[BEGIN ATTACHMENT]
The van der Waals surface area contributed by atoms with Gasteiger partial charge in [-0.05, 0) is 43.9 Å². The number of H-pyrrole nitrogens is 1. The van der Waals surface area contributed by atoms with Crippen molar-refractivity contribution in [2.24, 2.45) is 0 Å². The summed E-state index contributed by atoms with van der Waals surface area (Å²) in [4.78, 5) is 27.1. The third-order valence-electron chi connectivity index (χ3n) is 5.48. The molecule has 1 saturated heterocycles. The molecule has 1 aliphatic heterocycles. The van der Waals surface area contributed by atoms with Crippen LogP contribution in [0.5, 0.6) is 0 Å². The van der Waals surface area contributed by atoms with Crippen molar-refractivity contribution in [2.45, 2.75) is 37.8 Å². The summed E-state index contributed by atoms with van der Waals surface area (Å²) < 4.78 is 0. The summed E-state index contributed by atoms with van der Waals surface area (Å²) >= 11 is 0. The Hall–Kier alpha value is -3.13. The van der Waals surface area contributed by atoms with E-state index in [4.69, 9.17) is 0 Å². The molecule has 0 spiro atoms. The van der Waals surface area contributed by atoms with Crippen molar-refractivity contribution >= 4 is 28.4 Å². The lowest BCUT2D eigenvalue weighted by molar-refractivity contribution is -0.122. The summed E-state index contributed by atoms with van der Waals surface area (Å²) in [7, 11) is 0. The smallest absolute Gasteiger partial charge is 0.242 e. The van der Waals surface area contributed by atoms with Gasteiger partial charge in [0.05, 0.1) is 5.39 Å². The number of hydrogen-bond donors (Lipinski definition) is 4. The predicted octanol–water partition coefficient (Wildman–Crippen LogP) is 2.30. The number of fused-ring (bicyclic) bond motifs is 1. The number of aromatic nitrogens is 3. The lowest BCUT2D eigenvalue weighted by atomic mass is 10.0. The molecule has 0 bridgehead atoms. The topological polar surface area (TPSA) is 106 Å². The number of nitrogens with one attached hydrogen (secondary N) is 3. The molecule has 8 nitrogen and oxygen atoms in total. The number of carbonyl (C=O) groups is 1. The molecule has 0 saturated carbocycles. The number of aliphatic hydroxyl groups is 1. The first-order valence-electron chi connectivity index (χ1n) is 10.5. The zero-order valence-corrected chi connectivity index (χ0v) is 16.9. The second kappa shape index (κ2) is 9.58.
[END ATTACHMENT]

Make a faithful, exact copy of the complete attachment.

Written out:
The van der Waals surface area contributed by atoms with Gasteiger partial charge in [-0.05, 0) is 43.9 Å². The number of H-pyrrole nitrogens is 1. The van der Waals surface area contributed by atoms with Crippen molar-refractivity contribution in [2.24, 2.45) is 0 Å². The summed E-state index contributed by atoms with van der Waals surface area (Å²) in [4.78, 5) is 27.1. The third-order valence-electron chi connectivity index (χ3n) is 5.48. The molecule has 1 saturated heterocycles. The molecule has 1 aliphatic heterocycles. The van der Waals surface area contributed by atoms with Crippen LogP contribution in [0.5, 0.6) is 0 Å². The van der Waals surface area contributed by atoms with Crippen molar-refractivity contribution in [2.45, 2.75) is 37.8 Å². The summed E-state index contributed by atoms with van der Waals surface area (Å²) < 4.78 is 0. The summed E-state index contributed by atoms with van der Waals surface area (Å²) >= 11 is 0. The Hall–Kier alpha value is -3.13. The van der Waals surface area contributed by atoms with E-state index in [4.69, 9.17) is 0 Å². The molecule has 0 spiro atoms. The van der Waals surface area contributed by atoms with Crippen molar-refractivity contribution >= 4 is 28.4 Å². The lowest BCUT2D eigenvalue weighted by molar-refractivity contribution is -0.122. The summed E-state index contributed by atoms with van der Waals surface area (Å²) in [7, 11) is 0. The smallest absolute Gasteiger partial charge is 0.242 e. The van der Waals surface area contributed by atoms with Gasteiger partial charge in [0.05, 0.1) is 5.39 Å². The number of hydrogen-bond donors (Lipinski definition) is 4. The predicted octanol–water partition coefficient (Wildman–Crippen LogP) is 2.30. The number of fused-ring (bicyclic) bond motifs is 1. The number of aromatic nitrogens is 3. The lowest BCUT2D eigenvalue weighted by atomic mass is 10.0. The molecule has 0 bridgehead atoms. The topological polar surface area (TPSA) is 106 Å². The number of nitrogens with one attached hydrogen (secondary N) is 3. The molecule has 8 nitrogen and oxygen atoms in total. The number of carbonyl (C=O) groups is 1. The molecule has 0 saturated carbocycles. The number of aliphatic hydroxyl groups is 1. The first-order valence-electron chi connectivity index (χ1n) is 10.5. The zero-order valence-corrected chi connectivity index (χ0v) is 16.9. The second kappa shape index (κ2) is 9.58.